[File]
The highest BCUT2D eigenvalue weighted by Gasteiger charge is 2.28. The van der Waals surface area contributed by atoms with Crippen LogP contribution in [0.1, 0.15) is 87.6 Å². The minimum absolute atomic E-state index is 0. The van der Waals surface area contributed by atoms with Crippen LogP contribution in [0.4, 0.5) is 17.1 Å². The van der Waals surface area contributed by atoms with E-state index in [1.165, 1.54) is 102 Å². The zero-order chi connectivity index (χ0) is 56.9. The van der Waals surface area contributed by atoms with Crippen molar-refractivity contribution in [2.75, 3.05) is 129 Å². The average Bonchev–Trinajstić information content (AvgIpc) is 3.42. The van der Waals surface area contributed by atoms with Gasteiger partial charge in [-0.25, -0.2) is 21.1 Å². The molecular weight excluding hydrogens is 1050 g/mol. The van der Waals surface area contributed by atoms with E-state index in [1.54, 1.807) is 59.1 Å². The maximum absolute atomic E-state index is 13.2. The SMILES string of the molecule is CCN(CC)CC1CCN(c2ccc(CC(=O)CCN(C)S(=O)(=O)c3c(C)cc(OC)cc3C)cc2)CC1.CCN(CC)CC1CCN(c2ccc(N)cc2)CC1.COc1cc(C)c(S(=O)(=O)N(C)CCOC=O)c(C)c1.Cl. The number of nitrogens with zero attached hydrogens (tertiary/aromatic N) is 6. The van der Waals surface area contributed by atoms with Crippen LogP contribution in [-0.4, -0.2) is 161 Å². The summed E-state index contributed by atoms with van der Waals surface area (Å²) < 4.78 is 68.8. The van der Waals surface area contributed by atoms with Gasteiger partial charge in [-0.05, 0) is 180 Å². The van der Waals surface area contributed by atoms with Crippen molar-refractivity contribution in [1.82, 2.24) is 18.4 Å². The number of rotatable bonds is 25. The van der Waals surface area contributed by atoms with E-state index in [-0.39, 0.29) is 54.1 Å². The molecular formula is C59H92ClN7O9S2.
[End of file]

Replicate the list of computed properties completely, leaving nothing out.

The highest BCUT2D eigenvalue weighted by Gasteiger charge is 2.28. The van der Waals surface area contributed by atoms with Crippen LogP contribution in [0.1, 0.15) is 87.6 Å². The minimum absolute atomic E-state index is 0. The van der Waals surface area contributed by atoms with Crippen LogP contribution in [0.4, 0.5) is 17.1 Å². The van der Waals surface area contributed by atoms with E-state index in [1.165, 1.54) is 102 Å². The zero-order chi connectivity index (χ0) is 56.9. The van der Waals surface area contributed by atoms with Crippen molar-refractivity contribution in [2.75, 3.05) is 129 Å². The average Bonchev–Trinajstić information content (AvgIpc) is 3.42. The van der Waals surface area contributed by atoms with Gasteiger partial charge in [-0.25, -0.2) is 21.1 Å². The molecular weight excluding hydrogens is 1050 g/mol. The van der Waals surface area contributed by atoms with E-state index in [1.54, 1.807) is 59.1 Å². The maximum absolute atomic E-state index is 13.2. The SMILES string of the molecule is CCN(CC)CC1CCN(c2ccc(CC(=O)CCN(C)S(=O)(=O)c3c(C)cc(OC)cc3C)cc2)CC1.CCN(CC)CC1CCN(c2ccc(N)cc2)CC1.COc1cc(C)c(S(=O)(=O)N(C)CCOC=O)c(C)c1.Cl. The number of nitrogens with zero attached hydrogens (tertiary/aromatic N) is 6. The van der Waals surface area contributed by atoms with Crippen LogP contribution in [-0.4, -0.2) is 161 Å². The summed E-state index contributed by atoms with van der Waals surface area (Å²) < 4.78 is 68.8. The van der Waals surface area contributed by atoms with Gasteiger partial charge in [-0.05, 0) is 180 Å². The van der Waals surface area contributed by atoms with Crippen molar-refractivity contribution in [1.82, 2.24) is 18.4 Å². The number of rotatable bonds is 25. The van der Waals surface area contributed by atoms with E-state index in [-0.39, 0.29) is 54.1 Å². The molecular formula is C59H92ClN7O9S2.